Following Coinroom, Bitsane is the second crypto exchange that has pulled an exit scam in the past three months, leaving up to 246,000 users as victims of fraud. Image source: Facebook It Started With a 'Technical Issue' Bitsane victims reported to Forbes that users had…
Following Coinroom, Bitsane is the second crypto exchange that has pulled an exit scam in the past three months, leaving up to 246,000 users as victims of fraud.
Image source: Facebook
Bitsane victims reported to Forbes that users had problems withdrawing cryptocurrencies from the exchange in May. In response to the issue, the operators of the platform sent out emails claiming that withdrawals had been “temporarily disabled due to technical reasons.”
On June 17, Bitsane users had to realize that the operators of the crypto exchange had lied to them as the platform had suddenly disappeared. Bitsane even deleted its Twitter and Facebook accounts, and users were unable to reach the exchange’s support team via email.
An archive of the vanished cryptocurrency exchange shows that it had 246,000 users and 25,000 daily transactions. While the operators reported these stats – so there’s a reason to suspect they are not entirely accurate –, CoinMarketCap shows that Bitsane had a daily trading volume of $7.2 million on March 31.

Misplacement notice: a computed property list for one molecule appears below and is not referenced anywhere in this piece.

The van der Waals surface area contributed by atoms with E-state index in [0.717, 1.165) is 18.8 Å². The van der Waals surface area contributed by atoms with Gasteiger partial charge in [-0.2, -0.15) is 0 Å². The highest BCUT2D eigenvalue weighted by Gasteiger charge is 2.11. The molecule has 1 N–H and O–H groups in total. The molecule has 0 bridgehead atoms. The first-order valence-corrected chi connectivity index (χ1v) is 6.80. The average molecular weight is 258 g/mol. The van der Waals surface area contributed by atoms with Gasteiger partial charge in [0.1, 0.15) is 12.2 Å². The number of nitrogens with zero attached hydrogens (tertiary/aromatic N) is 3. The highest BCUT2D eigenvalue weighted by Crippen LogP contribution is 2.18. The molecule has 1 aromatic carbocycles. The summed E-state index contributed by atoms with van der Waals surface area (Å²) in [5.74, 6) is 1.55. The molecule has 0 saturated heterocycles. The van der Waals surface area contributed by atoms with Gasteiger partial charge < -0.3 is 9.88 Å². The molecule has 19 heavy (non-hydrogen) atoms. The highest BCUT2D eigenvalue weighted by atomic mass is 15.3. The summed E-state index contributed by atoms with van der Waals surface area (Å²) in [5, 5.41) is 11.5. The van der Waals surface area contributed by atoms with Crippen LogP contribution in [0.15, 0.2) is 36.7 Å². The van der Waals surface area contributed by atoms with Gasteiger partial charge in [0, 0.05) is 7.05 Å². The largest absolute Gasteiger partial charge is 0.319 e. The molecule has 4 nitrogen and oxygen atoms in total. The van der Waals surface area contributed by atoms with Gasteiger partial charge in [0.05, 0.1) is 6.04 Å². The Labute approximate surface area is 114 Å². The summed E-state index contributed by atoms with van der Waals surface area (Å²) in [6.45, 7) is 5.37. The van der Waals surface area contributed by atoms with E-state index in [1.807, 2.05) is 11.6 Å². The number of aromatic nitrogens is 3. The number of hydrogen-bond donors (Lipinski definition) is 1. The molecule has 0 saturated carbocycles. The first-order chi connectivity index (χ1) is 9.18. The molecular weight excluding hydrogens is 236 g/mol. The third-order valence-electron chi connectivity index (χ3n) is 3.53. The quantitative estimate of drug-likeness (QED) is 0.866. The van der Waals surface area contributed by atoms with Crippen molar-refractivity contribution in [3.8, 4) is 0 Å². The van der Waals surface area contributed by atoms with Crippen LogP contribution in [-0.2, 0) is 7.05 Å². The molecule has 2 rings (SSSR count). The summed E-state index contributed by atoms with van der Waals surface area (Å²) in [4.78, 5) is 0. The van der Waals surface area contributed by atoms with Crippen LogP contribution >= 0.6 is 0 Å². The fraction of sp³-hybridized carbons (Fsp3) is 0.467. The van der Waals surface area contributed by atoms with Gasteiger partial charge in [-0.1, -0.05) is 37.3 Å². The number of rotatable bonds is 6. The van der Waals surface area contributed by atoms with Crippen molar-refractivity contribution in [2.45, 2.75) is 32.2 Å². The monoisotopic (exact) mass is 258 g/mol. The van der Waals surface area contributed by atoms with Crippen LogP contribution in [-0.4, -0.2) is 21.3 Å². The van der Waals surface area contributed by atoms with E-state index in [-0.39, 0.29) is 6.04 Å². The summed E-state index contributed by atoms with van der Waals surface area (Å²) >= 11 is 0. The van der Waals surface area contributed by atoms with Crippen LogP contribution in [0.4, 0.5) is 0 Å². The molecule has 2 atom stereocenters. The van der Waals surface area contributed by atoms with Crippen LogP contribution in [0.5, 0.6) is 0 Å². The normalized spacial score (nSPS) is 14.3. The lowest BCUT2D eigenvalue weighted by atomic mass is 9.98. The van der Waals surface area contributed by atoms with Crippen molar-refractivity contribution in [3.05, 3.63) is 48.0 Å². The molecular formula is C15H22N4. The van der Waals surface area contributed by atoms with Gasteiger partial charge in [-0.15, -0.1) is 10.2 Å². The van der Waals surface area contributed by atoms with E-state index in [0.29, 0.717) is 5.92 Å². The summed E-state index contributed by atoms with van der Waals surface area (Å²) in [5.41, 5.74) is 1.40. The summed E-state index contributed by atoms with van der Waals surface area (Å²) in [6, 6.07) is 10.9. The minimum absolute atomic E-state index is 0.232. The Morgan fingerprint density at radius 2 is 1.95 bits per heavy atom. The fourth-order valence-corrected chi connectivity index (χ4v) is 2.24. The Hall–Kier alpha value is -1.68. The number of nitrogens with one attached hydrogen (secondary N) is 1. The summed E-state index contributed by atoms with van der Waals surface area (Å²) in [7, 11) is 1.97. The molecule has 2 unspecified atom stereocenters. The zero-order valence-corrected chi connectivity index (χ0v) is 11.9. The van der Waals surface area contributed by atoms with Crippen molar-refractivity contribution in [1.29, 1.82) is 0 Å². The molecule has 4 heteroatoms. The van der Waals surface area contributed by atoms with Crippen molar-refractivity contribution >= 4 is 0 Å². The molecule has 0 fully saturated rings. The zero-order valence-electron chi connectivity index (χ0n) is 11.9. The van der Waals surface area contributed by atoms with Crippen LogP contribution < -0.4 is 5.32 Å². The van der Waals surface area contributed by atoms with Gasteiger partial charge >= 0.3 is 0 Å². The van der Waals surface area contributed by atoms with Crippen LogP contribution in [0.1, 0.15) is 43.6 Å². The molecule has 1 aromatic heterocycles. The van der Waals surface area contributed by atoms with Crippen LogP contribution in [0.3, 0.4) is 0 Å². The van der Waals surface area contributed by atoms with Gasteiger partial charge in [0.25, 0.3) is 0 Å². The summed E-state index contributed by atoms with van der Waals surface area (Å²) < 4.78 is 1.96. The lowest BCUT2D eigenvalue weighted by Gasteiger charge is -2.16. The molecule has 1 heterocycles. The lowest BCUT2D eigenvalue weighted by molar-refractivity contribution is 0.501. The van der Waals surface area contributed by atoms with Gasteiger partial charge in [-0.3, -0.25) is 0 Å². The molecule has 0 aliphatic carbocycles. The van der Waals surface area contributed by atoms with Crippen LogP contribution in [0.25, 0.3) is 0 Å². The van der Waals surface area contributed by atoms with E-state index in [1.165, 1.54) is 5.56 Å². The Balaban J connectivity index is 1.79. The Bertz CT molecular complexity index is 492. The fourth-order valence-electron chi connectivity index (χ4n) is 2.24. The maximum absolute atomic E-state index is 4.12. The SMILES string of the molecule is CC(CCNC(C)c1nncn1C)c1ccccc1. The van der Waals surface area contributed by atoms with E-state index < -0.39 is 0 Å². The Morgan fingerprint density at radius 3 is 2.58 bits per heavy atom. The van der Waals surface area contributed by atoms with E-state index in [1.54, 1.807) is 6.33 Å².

“I believe a major international crime has been committed. I have lost $7000 USD! What I know follows, there are many victims, please help. THEY HAVE STOLEN ALL OUR MONEY,” a victim of the cryptocurrency exchange stated on Facebook.
The victims of the Bitsane exit scam have formed groups on Telegram and Facebook to share their stories and discuss their options to reclaim their funds. Most users in these groups have reported that they had lost up to $5,000 in the exit scam, but one US customer stated to Forbes that he had $150,000 worth of bitcoin and XRP in his exchange account that he was unable to withdraw.
“I was trying to transfer XRP out to bitcoin or cash or anything, and it kept saying ‘temporarily disabled.’ I knew right away there was some kind of problem. I went back in to try to look at those tickets to see if they were still pending, and you could no longer access Bitsane,” he told Forbes.
Bitsane attracted numerous users during late 2017’s and early 2018’s crypto bull market when XRP was one of the hottest coins.
A well-timed story on CNBC on January 2, 2018, that included a tutorial on how to buy XRP on Bitsane with bitcoin and ether bought on Coinbase, resulted in a massive influx of new users for the crypto exchange.
According to Forbes, three of the five Bitsane users the magazine spoke to discovered the exchange through the CNBC article.
The article, along with being listed on Ripple’s website as an available exchange, contributed to the fact that XRP was the most traded crypto on Bitsane (with a share of over 20% on March 31).
Earlier in June, CCN reported about a similar exit scam in Poland involving cryptocurrency exchange Coinroom.
Last modified: January 11, 2020 2:29 PM UTC